Little-known former Maryland Rep. John Delaney was the surprising tone-setter during the first night of the second Democratic debates on Tuesday. He picked fights with progressive Sens. Bernie Sanders and Elizabeth Warren, and emerged as the leading moderate voice on the stage in the absence of front-runner Joe Biden.
Delaney spoke for less time than six of the 10 candidates, for a total under 11 minutes, according to a tally by debate host CNN. But according to Google, an hour into the debate he received the biggest boost in total searches via the platform. Google said that searches for the candidate increased 3,400%.
The spats between Delaney and Warren in particular were among the most heated confrontations of the evening, highlighting the wedges that divide the Democratic Party on issues like health care and trade.
In one particularly testy exchange with Warren, Delaney said "Democrats win when we run on real solutions, not impossible promises. When we run on things that are workable, not fairy tale economics."
Warren responded incredulously.
"I don't understand why anybody goes to all the trouble of running for president of the United States just to talk about what we really can't do and shouldn't fight for. I don't get it," Warren said.
The absence Biden on Tuesday provided a vacuum for Delaney to fill and gain name recognition and air time, crucial commodities in the crowded field of candidates that is expected to soon be winnowed down. Biden will participate in Wednesday night's debate.
It's not clear whether the confrontational stance Delaney took will deliver him new support.
The first Democrat to enter the primary contest, the millionaire former CEO has yet to gain traction among voters despite prolific personal spending on his own campaign. He was one of the six candidates on stage on Tuesday who fell below 2%, the threshold set by the Democratic National Committee for admittance to the third debates scheduled for September.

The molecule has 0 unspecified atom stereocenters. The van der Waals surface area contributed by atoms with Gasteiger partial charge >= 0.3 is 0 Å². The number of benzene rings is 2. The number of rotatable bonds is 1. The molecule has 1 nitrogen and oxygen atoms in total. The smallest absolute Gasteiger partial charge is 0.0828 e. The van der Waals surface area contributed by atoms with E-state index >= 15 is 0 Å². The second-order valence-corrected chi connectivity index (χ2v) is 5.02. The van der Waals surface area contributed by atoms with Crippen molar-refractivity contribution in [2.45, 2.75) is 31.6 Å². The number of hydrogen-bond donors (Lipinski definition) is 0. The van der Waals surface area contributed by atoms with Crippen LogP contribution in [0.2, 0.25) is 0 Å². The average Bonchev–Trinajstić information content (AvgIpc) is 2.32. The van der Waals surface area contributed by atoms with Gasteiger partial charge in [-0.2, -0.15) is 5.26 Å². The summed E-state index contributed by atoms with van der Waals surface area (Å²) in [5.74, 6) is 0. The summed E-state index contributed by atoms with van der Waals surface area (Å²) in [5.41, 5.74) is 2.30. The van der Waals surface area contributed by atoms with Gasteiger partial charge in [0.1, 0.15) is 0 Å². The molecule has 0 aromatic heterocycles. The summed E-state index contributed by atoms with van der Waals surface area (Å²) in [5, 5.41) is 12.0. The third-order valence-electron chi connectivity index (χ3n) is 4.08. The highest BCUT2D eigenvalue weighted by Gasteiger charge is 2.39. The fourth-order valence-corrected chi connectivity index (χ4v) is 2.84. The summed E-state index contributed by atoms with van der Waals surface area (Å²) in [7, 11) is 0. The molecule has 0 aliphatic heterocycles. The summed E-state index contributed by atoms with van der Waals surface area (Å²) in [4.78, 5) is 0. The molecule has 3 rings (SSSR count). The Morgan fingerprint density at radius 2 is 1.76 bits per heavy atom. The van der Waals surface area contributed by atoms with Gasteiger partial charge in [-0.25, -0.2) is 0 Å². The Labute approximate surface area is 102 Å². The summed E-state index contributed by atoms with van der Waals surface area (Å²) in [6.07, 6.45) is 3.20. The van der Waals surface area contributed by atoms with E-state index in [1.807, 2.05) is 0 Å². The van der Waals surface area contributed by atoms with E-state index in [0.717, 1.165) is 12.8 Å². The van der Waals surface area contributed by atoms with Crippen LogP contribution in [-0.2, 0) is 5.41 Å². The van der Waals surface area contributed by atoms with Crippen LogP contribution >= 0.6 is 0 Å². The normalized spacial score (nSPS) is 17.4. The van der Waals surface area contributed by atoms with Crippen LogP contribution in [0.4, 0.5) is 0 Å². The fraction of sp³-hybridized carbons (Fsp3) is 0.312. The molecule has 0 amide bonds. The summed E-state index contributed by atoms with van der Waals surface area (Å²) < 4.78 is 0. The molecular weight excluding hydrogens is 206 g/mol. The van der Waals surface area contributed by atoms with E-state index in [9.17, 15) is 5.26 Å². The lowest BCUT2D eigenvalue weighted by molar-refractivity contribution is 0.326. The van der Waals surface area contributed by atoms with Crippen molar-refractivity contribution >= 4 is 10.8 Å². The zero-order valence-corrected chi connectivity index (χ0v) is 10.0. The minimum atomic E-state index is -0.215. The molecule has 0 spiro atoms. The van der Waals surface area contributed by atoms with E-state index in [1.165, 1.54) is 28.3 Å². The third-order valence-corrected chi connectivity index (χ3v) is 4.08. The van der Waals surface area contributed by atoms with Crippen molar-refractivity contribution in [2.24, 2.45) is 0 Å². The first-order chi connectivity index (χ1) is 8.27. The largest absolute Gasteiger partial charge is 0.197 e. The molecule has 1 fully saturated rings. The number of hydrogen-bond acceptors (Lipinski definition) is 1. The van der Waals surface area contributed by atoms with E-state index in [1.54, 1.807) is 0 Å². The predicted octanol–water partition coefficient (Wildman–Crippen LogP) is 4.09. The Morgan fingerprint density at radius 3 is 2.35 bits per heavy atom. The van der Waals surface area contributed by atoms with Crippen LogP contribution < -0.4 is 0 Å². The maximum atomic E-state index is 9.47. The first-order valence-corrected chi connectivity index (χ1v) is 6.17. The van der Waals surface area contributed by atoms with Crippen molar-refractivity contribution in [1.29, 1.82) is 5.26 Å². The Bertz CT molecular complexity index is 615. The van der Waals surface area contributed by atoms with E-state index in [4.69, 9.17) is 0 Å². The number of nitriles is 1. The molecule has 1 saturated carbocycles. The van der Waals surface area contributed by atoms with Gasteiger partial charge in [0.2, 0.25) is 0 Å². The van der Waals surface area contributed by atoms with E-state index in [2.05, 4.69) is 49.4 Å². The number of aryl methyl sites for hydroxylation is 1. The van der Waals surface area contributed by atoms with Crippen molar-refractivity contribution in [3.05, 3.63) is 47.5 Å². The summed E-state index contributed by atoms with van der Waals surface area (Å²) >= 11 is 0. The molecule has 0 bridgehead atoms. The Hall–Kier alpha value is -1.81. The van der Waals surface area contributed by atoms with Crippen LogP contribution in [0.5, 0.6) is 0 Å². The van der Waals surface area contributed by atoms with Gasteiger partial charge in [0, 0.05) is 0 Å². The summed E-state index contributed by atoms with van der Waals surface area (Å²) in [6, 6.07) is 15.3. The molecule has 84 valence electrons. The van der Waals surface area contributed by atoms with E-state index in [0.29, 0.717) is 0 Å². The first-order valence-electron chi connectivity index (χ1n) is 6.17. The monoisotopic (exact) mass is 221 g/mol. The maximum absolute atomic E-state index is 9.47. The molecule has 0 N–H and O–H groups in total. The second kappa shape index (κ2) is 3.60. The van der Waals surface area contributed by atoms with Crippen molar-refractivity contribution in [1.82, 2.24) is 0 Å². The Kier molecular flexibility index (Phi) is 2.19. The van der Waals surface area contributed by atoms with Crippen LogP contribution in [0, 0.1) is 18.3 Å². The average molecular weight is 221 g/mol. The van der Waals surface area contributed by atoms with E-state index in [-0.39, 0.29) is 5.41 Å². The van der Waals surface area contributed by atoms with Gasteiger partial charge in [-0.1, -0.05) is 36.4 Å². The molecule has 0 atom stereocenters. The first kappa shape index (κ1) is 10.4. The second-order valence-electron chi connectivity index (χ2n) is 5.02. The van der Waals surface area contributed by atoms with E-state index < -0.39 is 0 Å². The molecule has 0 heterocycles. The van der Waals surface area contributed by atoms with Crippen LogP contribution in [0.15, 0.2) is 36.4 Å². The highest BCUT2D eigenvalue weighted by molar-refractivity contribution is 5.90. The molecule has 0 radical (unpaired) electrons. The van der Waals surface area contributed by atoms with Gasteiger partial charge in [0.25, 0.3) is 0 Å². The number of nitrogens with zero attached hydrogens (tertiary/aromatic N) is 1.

But while many of the low-polling candidates sought to pick fights with the front-runners, Delaney seemed to be the only moderate to consistently draw Warren and Sanders into extended disputes.
In a back-and-forth on trade, Delaney said that under Warren's proposal to change the way that the U.S. negotiates trade deals, announced Monday, "we would not be able to trade with the United Kingdom. We would not be able to trade with the EU. It is so extreme that it will isolate the American economy from the rest of the world."
Warren retorted: "What the congressman is describing as extreme is having deals that are negotiated by American workers for American workers."
Some of the sharpest differences were apparent on health care, the top issue among Democratic voters. Delaney has sought, so far in vain, to make a name for himself as the pragmatic alternative to "Medicare for All," the sweeping overhaul proposed by Sanders and supported by Warren and other progressives.
"I'm the only person on stage who understands the business," Delaney, who formerly worked in health-care finance, said at one point.
At another point, he said of Medicare for All, "I've done the math and it doesn't add up."
"Maybe you did that and made money off of health care, but our job is to run a nonprofit health-care system," Sanders responded.